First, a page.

ARCHIVED  June 11, 2004

New power facility fires up near Hudson

HUDSON — It rises up dramatically from the rural landscape in Weld County just a few miles east of the tiny hamlet of Hudson.
Under construction for about three years, the 600-megawatt Rocky Mountain Energy Center went operational May 26 to supply power to Colorado Xcel Energy customers.
The $360 million project is under an exclusive 10-year contract with Xcel to provide the utility with electricity and help it meet peak summer power needs.
?It is going to play a critical role this summer and in future summers for us to meet our demand for electricity as well as year-round, obviously,? said Steve Roalstead, Xcel spokesman. ?It?s really going to be the facility that makes the difference in our meeting the demand.?
The natural-gas-fired Rocky Mountain Energy Center was built by Calpine Corp., a San Jose, Calif.-based independent power producer with 89 energy centers in 21 states, Canada and the United Kingdom.

?Colorado project?
Calpine spokesman Kent Robertson said about 550 construction workers were employed on the project and 24 technicians will now operate it. General contractor was The Industrial Company in Colorado Springs, and Utility Engineers in Denver did the engineering.
?This was very much a Colorado project,? Robertson said.
The facility is the second Calpine has built in Colorado to serve Xcel. The Blue Spruce Energy Center, a 300-megawatt, $125 million facility in Aurora, was completed in April of last year.
Robertson said the Blue Spruce facility is a ?peaker plant,? meaning that it operates only during Xcel?s peak demand periods. The Rocky Mountain facility, on the other hand, can produce electricity on a 24/7 basis, depending on Xcel?s power needs.
Both Rocky Mountain and Blue Spruce employ two giant gas turbines, similar to a jet plane?s turbines ?but much larger and much quieter,? Robertson said. While both are efficient and clean in their operation, Rocky Mountain goes further in its state-of-the-art design, he said.
?We take the heat from the (turbines?) exhaust to heat water to make steam and generate more electricity,? Robertson said. ?Heat is energy, and if you just exhaust it, you?re not making as productive of a use of your resources as you could be.?
The process is called ?combined cycle? with gas-fired and steam-powered turbines working together to maximize power production. ?It?s Calpine?s primary focus,? said Robertson of the engineering design. ?Most of the projects we?re building employ the combined-cycle process.?
Robertson said he didn?t know to what extent the Rocky Mountain facility would be in operation on an ongoing basis. ?We operate at Xcel?s pleasure,? he said. ?We think we will be one of their primary resources in their supply chain because we?re newer and more efficient.?

Huge investment
With the two Calpine facilities, Robertson said Xcel now has the ability to meet ever-increasing power demands along the Colorado Front Range. ?There?s a tremendous amount of flexibility for Xcel to dispatch electricity to meet their load,? he said.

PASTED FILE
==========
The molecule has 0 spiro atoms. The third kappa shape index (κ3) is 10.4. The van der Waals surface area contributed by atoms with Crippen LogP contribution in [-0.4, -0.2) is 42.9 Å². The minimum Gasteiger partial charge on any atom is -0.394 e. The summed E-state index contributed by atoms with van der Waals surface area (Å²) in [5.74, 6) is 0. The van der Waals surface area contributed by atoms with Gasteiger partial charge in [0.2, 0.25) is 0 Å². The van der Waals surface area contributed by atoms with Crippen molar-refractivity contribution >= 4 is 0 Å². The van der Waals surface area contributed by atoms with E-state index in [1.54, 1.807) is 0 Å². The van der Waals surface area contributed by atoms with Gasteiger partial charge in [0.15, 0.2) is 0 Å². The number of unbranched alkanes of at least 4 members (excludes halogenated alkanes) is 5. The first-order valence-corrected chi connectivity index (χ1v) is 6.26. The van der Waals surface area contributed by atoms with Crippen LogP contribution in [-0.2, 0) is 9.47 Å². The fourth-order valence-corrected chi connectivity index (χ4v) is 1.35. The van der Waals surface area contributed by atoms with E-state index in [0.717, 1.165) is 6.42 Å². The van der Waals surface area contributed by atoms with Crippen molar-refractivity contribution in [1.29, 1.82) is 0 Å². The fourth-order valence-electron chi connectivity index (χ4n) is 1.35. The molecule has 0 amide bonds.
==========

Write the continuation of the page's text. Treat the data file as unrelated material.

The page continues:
Between the two plants, Calpine has spent nearly half a billion dollars to supply Xcel?s power needs. Those dollars were provided by Calpine and ?Wall Street investors,? Robertson noted, adding that none of the cost of the facilities will be immediately born by rate payers.
Steve Roalstead, Xcel spokesman, said there are currently no plans to seek Colorado Public Utilities Commission approval for a rate hike to pay for the new power. On the contrary, Roalstead said, any excess electricity capacity could be sold to other utilities ? a situation that could result in a rate rebate.
?If it is economical and in the interest of our customers, we have the ability to (sell electricity),? he said. ?We may sell energy on the market, but we?d have to share approximately 50 percent of the profit back with our customers. The Colorado PUC requires that.?
Roalstead said the two new power facilities give Xcel a system capacity of about 7,300 megawatts. A megawatt is roughly the amount of electricity needed to power 1,000 homes on a temperate day of 60 to 65 degrees, he said.
Roalstead said the facilities helped the company meet its 1999 Integrated Resource Plan that called for the development of an additional 2,000 megawatts of power production by the end of 2004. In addition to Blue Spruce and Rocky Mountain, Xcel added a 200-megawatt facility in Arapahoe County and a wind farm near Lamar, among other projects.
Roalstead said the opening of Rocky Mountain Energy Center in late May bodes well for Xcel?s ability to meet peak summer power demands. ?This summer coming on line it?s really going to be the facility that makes the difference in our meeting demands,? he said.

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HUDSON — It rises up dramatically from the rural landscape in Weld County just a few miles east of the tiny hamlet of Hudson.
Under construction for about three years, the 600-megawatt Rocky Mountain Energy Center went operational May 26 to supply power to Colorado Xcel Energy customers.
The $360 million project is under an exclusive 10-year contract with Xcel to provide the utility with electricity and help it meet peak summer power needs.
?It is going to play a critical role this summer and in future summers for us to meet our demand for electricity as well as year-round,…

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